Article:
Friday, February 10, 2012

Planting Seeds of Intention and Watching Them Grow



Taking a yoga class without an intention is much like getting into a car without having a destination.  Instead of reaching the destination by the end of the journey, you may end exactly where you started.  At the beginning of the class a teacher may plant a seed of intention or offer that you set your own personal intention for the class.  Much in the way of a topical meditation or concept meant to root you in the now and give a focus for mental work; intentions are not long term goals like achieving a particular pose or losing weight.  Instead they might deal with anger, dharana (concentration) or letting go.  These are clear and simple concepts which you can immediately relate to and apply to body, breath or mind.
Once the seed is planted allow it to grow.  Admittedly, this becomes slightly easier once physical asanas (poses) do not occupy all of your thoughts while practicing. It is essential even at the novice level and especially when maintaing a home practice that an intention be established.
So how do you grow the seeds once they are planted?  By bringing the intention back from time to time.  When you find your self in down dog during class this is a great time to revisit your intention.  These continued revisits or stops along the journey should help you to find a deeper root to the present and sometimes allow you to let go of mental baggage or resolve a conflict that may have been deep inside of you.  Meditation can be challenging sometimes; intention in a flowing class is much like a moving meditation allowing you to pick it up and put it down.  This is often why so many yogis & yoginis flock to physical styles of Yoga.  It becomes much easier to focus on the physical right here and right now.  The body speaks to you, and if you aren’t listening, it will yell at you.  Intentions allow us to listen to the body, breath and mind with enhanced hearing.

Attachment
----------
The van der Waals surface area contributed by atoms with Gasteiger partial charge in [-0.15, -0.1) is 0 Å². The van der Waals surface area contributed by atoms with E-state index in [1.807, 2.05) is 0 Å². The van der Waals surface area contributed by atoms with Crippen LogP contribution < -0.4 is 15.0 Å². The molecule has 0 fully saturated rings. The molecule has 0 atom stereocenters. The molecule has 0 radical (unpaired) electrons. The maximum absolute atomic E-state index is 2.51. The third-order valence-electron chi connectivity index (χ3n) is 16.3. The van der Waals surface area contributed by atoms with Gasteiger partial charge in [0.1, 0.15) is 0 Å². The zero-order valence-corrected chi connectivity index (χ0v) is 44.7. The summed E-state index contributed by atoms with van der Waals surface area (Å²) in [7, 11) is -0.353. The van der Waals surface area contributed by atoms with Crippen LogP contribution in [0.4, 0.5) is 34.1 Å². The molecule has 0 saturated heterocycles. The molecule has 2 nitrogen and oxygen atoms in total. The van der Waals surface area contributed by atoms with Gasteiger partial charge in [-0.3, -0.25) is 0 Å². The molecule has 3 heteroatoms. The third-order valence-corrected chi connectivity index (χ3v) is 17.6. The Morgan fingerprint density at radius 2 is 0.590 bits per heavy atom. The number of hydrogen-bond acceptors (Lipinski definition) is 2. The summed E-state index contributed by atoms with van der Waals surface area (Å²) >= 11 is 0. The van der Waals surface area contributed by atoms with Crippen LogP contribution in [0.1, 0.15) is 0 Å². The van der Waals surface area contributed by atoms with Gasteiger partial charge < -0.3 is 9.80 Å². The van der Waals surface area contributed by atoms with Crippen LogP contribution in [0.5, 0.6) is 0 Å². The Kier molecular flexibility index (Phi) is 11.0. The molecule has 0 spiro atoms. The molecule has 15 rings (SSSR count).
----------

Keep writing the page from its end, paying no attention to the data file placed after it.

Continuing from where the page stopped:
As I begin my journey blogging I set my intention to focus on Tapas (not the Spanish food).  
Tapas in Yoga denotes self discipline; committing to oneself and then working to maintain that commitment.
The easiest way to look at this yogic concept is to look at your own practice.  Is it daily?  Consistent?  Something you look forward to?  When you approach your mat are you energetic or expectant?  Believe it or not if you are able to simply step on your mat each day it is very unlikely that you will feel compelled to skip the practice entirely.  
So my Tapas will begin to incorporate more than my daily practice and teachings.  I now work towards a commitment to myself to write daily, explore topical meditation in writing and to share these thoughts with you.  
Namaste.

Sinda

2 comments:

  1. Congratulations on your blog baby!!

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  2. It seems like intention is a big part of your teaching...

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